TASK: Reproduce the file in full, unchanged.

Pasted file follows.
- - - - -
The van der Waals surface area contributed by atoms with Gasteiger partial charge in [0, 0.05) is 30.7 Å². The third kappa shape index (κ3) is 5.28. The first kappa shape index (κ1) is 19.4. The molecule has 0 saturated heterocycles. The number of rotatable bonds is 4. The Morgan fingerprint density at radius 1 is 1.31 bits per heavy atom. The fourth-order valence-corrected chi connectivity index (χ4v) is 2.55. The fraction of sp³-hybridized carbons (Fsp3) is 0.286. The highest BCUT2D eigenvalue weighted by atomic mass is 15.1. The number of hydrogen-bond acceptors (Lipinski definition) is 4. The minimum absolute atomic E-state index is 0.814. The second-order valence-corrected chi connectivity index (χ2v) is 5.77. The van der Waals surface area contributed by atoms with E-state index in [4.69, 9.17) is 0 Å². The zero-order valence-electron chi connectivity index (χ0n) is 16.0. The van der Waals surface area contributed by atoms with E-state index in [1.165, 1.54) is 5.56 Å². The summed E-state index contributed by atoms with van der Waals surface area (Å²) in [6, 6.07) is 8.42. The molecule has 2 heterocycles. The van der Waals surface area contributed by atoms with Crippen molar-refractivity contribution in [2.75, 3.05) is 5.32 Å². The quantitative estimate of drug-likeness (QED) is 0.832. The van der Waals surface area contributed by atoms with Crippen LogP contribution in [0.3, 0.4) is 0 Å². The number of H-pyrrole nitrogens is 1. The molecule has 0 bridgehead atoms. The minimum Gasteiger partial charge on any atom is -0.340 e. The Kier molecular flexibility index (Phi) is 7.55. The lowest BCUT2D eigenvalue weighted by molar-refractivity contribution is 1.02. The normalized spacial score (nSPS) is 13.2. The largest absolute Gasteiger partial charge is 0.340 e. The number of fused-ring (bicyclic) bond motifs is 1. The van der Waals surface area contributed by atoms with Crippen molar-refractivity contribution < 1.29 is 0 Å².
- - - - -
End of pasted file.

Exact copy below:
The van der Waals surface area contributed by atoms with Gasteiger partial charge in [0, 0.05) is 30.7 Å². The third kappa shape index (κ3) is 5.28. The first kappa shape index (κ1) is 19.4. The molecule has 0 saturated heterocycles. The number of rotatable bonds is 4. The Morgan fingerprint density at radius 1 is 1.31 bits per heavy atom. The fourth-order valence-corrected chi connectivity index (χ4v) is 2.55. The fraction of sp³-hybridized carbons (Fsp3) is 0.286. The highest BCUT2D eigenvalue weighted by atomic mass is 15.1. The number of hydrogen-bond acceptors (Lipinski definition) is 4. The minimum absolute atomic E-state index is 0.814. The second-order valence-corrected chi connectivity index (χ2v) is 5.77. The van der Waals surface area contributed by atoms with E-state index in [4.69, 9.17) is 0 Å². The zero-order valence-electron chi connectivity index (χ0n) is 16.0. The van der Waals surface area contributed by atoms with E-state index in [1.165, 1.54) is 5.56 Å². The summed E-state index contributed by atoms with van der Waals surface area (Å²) in [6, 6.07) is 8.42. The molecule has 2 heterocycles. The van der Waals surface area contributed by atoms with Crippen molar-refractivity contribution in [2.75, 3.05) is 5.32 Å². The quantitative estimate of drug-likeness (QED) is 0.832. The van der Waals surface area contributed by atoms with Crippen LogP contribution in [0.3, 0.4) is 0 Å². The number of H-pyrrole nitrogens is 1. The molecule has 0 bridgehead atoms. The minimum Gasteiger partial charge on any atom is -0.340 e. The Kier molecular flexibility index (Phi) is 7.55. The lowest BCUT2D eigenvalue weighted by molar-refractivity contribution is 1.02. The normalized spacial score (nSPS) is 13.2. The largest absolute Gasteiger partial charge is 0.340 e. The number of fused-ring (bicyclic) bond motifs is 1. The van der Waals surface area contributed by atoms with Crippen molar-refractivity contribution < 1.29 is 0 Å².